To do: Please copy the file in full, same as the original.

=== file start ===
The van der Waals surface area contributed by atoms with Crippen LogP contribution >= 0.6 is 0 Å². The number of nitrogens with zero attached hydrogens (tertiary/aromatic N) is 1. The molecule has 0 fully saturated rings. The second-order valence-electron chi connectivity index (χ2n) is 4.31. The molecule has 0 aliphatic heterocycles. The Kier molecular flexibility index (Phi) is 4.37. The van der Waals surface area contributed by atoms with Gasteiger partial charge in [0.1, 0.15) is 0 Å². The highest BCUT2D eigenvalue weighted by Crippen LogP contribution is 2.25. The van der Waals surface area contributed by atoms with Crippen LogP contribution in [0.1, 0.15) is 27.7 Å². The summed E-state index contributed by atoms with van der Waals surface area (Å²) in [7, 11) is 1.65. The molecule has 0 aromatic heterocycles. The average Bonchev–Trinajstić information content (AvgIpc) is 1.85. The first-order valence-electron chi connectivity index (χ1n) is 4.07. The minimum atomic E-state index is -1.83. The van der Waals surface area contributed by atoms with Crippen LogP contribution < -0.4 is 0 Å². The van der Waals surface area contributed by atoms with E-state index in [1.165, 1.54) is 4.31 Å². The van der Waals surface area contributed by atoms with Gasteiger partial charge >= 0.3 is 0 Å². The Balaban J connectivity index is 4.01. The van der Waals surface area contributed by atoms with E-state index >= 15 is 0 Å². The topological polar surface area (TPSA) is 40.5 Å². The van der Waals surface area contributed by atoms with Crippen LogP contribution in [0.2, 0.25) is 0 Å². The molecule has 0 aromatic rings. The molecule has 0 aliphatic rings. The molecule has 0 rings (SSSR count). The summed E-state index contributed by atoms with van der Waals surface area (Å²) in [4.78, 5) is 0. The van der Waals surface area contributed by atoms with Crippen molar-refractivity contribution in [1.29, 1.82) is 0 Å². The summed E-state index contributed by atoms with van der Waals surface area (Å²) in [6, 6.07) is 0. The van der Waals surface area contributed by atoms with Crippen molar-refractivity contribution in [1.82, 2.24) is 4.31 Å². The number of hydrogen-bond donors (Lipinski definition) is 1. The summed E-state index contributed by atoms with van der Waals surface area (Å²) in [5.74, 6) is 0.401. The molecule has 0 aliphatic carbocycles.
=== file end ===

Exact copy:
The van der Waals surface area contributed by atoms with Crippen LogP contribution >= 0.6 is 0 Å². The number of nitrogens with zero attached hydrogens (tertiary/aromatic N) is 1. The molecule has 0 fully saturated rings. The second-order valence-electron chi connectivity index (χ2n) is 4.31. The molecule has 0 aliphatic heterocycles. The Kier molecular flexibility index (Phi) is 4.37. The van der Waals surface area contributed by atoms with Gasteiger partial charge in [0.1, 0.15) is 0 Å². The highest BCUT2D eigenvalue weighted by Crippen LogP contribution is 2.25. The van der Waals surface area contributed by atoms with Crippen LogP contribution in [0.1, 0.15) is 27.7 Å². The summed E-state index contributed by atoms with van der Waals surface area (Å²) in [7, 11) is 1.65. The molecule has 0 aromatic heterocycles. The average Bonchev–Trinajstić information content (AvgIpc) is 1.85. The first-order valence-electron chi connectivity index (χ1n) is 4.07. The minimum atomic E-state index is -1.83. The van der Waals surface area contributed by atoms with Crippen LogP contribution < -0.4 is 0 Å². The van der Waals surface area contributed by atoms with E-state index in [1.165, 1.54) is 4.31 Å². The van der Waals surface area contributed by atoms with Gasteiger partial charge >= 0.3 is 0 Å². The Balaban J connectivity index is 4.01. The van der Waals surface area contributed by atoms with E-state index >= 15 is 0 Å². The topological polar surface area (TPSA) is 40.5 Å². The van der Waals surface area contributed by atoms with Crippen LogP contribution in [0.2, 0.25) is 0 Å². The molecule has 0 aromatic rings. The molecule has 0 aliphatic rings. The molecule has 0 rings (SSSR count). The summed E-state index contributed by atoms with van der Waals surface area (Å²) in [4.78, 5) is 0. The van der Waals surface area contributed by atoms with Crippen molar-refractivity contribution in [1.29, 1.82) is 0 Å². The summed E-state index contributed by atoms with van der Waals surface area (Å²) in [6, 6.07) is 0. The van der Waals surface area contributed by atoms with Crippen molar-refractivity contribution in [1.82, 2.24) is 4.31 Å². The number of hydrogen-bond donors (Lipinski definition) is 1. The summed E-state index contributed by atoms with van der Waals surface area (Å²) in [5.74, 6) is 0.401. The molecule has 0 aliphatic carbocycles.